There is also E layer propagation which operates at much lower frequencies and at steeper angles. This is what is used for very short distance transmissions within the 100’s of km. This is called NVIS (Near Vertical Incidents Skywave).
Reading the screencap
Now with this said, it only works when the radiation from the sun is just right. Basically there needs to be enough radiation from the sun to actually fully ionize the layers.
SFI on the chart stands for “solar flux index” this is a measure of the quantity of ionized particles and solar wind measured. This is usually in the range of 0 - 400 with 0 - 100 being poor for propagation, 0 - 200 being marginal, and 200+ being ideal/good.
SN stands for sunspot numbers, these effect different layers selectively. sunspots reflect the intensity of the sun’s magnetic field. It ranges from about 0 to 400 as well.
Lower values here show a preference to ionize lower levels of our ionosphere. 0 to about 150 will preferentially ionize the E-region and be ideal for low frequency propagation (160m wavelength to 80M) in the NVIS configuration, so very short distance (100’s of km) propagation only which is all these low frequencies can ever do.
Higher values, above 200 means the F-regions are preferentially ionized. That means low frequencies like 160m and 80m will not propagate at all and only work line of sight (10’s of km), but higher frequencies ~20m and higher in frequency will propagate via skywave. These frequencies now can propagate 1000’s of km around the world in these conditions (assuming SFI and other factors are good).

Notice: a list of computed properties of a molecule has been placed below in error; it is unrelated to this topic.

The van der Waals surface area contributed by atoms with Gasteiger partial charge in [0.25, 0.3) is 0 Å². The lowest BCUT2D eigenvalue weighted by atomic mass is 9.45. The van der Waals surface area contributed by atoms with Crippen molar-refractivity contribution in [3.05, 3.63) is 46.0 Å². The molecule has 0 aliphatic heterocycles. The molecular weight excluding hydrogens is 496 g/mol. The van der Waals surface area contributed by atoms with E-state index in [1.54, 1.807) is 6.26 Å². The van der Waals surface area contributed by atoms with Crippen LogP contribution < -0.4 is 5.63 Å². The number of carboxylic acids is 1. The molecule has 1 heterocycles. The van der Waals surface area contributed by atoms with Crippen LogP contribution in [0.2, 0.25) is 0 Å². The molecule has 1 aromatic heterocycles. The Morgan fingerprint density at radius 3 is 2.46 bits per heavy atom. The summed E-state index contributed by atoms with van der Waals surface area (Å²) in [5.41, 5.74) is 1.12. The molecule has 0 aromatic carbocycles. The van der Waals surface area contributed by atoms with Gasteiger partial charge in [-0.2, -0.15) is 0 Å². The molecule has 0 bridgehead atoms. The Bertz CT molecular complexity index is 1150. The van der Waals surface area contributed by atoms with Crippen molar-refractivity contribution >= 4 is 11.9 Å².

The next line is K-index just labeled K. This one is rather complicated.. it basically looks at the horizontal component of the earth’s magnetic field and how it is disturbed (which is an indirect way of measuring the solar winds and its interaction of the earth).
This doesn’t effect the ionosphere itself so much as the other measures since its only partly effected by solar winds. This is used as a measure of expected band noise and thus how high the noise floor will be. the max value is 9 and indicates significant noise. 5 is about the cutoff where geomagnetic storms are present.
The K-index is not linear and is calculated from the a-index (lowercase a, different from A-index below).
is really just another way of measuring K-index. Or to be more precise both A-index and K-index are calculated from the underlying a-index (a-index is different from A-index). The A-index is the average of the last 8 a-index, and thus has a much simpler interpretation.